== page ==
The world is currently undergoing an anthropogenically-induced extinction crisis, with rates of species loss far exceeding natural background levels. The human impacts on global ecosystems include habitat loss and fragmentation due to land-use change for agricultural or grazing areas, introductions of non-native species, pollution and anthropogenic climate change. This necessitates a systematic and efficient approach to conserving what is left of global biodiversity. Spatial prioritisation is essential because we do not have adequate resources to secure the future of all species. But how can we prioritise if we don’t know how threats will impact the ecosystems? Or how do we prioritise among the millions of species on the planet, when only so few of them are known? How can we ensure that species will persist in spite of the direct and indirect threats caused by people? Advances in climate modelling and geographic information systems have improved our understanding of climate change and new techniques have been developed to quantify its impact. Impacts of climate change include habitat loss and fragmentation, which affect species’ persistence. So if we are able to spatially identify where species have higher/lower probabilities of extinction we could select areas for conservation that deliver efficient or sufficient conservation.
Besides identification of threats and their impacts when prioritising, having a clear and well-defined conservation goal is crucial. One can prioritise for maximising the representation of species in an area- but since we don’t know the number or the distribution of all the species in the world we will miss many of them, especially cryptic species. Therefore designing conservation measures that focus on ecological and evolutionary processes that have given, and continue to give rise to species is needed. This is especially important in a world where the environment is rapidly changing. Yet, identifying the processes that give rise to biodiversity and promote its long term persistence can be time consuming and prohibitively expensive at any meaningful scale. This has increased the widespread use of surrogates for evolutionary processes, i.e. facets of the environment that can be relatively easily measured and closely correlate with the evolutionary process themselves.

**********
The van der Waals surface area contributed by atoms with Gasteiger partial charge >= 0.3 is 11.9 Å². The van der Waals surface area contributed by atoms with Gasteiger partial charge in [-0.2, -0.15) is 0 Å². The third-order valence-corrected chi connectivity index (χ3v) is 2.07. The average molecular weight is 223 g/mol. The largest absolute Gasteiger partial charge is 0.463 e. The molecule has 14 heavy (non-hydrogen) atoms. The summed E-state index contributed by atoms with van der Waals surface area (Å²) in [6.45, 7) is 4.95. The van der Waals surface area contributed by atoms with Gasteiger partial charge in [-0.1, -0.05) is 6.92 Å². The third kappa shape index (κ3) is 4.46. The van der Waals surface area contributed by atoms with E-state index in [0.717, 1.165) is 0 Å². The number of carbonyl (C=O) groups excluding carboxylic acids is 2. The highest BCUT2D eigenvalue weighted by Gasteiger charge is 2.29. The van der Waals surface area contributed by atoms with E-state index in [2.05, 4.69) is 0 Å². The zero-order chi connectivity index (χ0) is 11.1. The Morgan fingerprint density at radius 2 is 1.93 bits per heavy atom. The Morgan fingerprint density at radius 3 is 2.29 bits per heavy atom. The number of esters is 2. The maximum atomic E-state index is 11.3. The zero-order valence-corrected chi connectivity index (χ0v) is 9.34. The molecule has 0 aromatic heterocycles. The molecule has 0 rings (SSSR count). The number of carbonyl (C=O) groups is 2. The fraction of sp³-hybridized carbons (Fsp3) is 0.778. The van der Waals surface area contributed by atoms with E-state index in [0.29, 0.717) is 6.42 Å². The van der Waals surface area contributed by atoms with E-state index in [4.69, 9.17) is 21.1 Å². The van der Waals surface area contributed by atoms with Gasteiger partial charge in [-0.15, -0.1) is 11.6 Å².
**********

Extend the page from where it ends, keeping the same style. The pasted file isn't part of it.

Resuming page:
In this thesis I investigate simple ways to identify the vulnerability of ecosystems to climate change, the problems of taxonomic uncertainty when selecting areas for conservation and how evolutionary processes can be included in conservation planning in archipelagic systems. Systems with naturally disjunct distributions are thought to be especially vulnerable to anthropogenic threats. However they are rich in endemic species and hence valuable for conservation. Species in fragmented habitats may behave as metapopulations which allow the estimation of their extinction risk and genetic analyses. My thesis is divided into the following four data chapters. The first two (chapter two and three) investigate the prediction of impacts while the last two (chapter four and five) are actual prioritisations.
In chapter two I develop the first spatial maps of the vulnerability of Tropical Montane Cloud Forest to future climate change. Then I analyse the location of current protected areas under those future scenarios and how this will impact the loss of species. In chapter three, I model Mexican Tropical Montane Cloud Forest future distribution changes, from 2030 to 2080 and analyse how the habitat loss and fragmentation, and climate change will impact on the persistence of Mexican cloud forests species. In chapter four I look at the consequences of different approaches of spatial prioritisation for cryptic species. I will find priority areas for conservation for frogs of the Craugastor genus in Mexico using three different approaches: International Union for Conservation of Nature range maps, expert taxonomist and genetic analyses. Finally, in chapter five, I explore the use of simply obtained geographic surrogates to prioritise islands to manage for conservation. To do so I assessed two silvereye species (Zosterops flavifrons and Z. lateralis) of the Vanuatu archipelago with different regional genetic structures.
In conclusion, my thesis finds different simple approaches that could be easily applicable in different regions of the world when prioritizing for conservation, enhancing the probability of persistence of threatened species and ecosystems.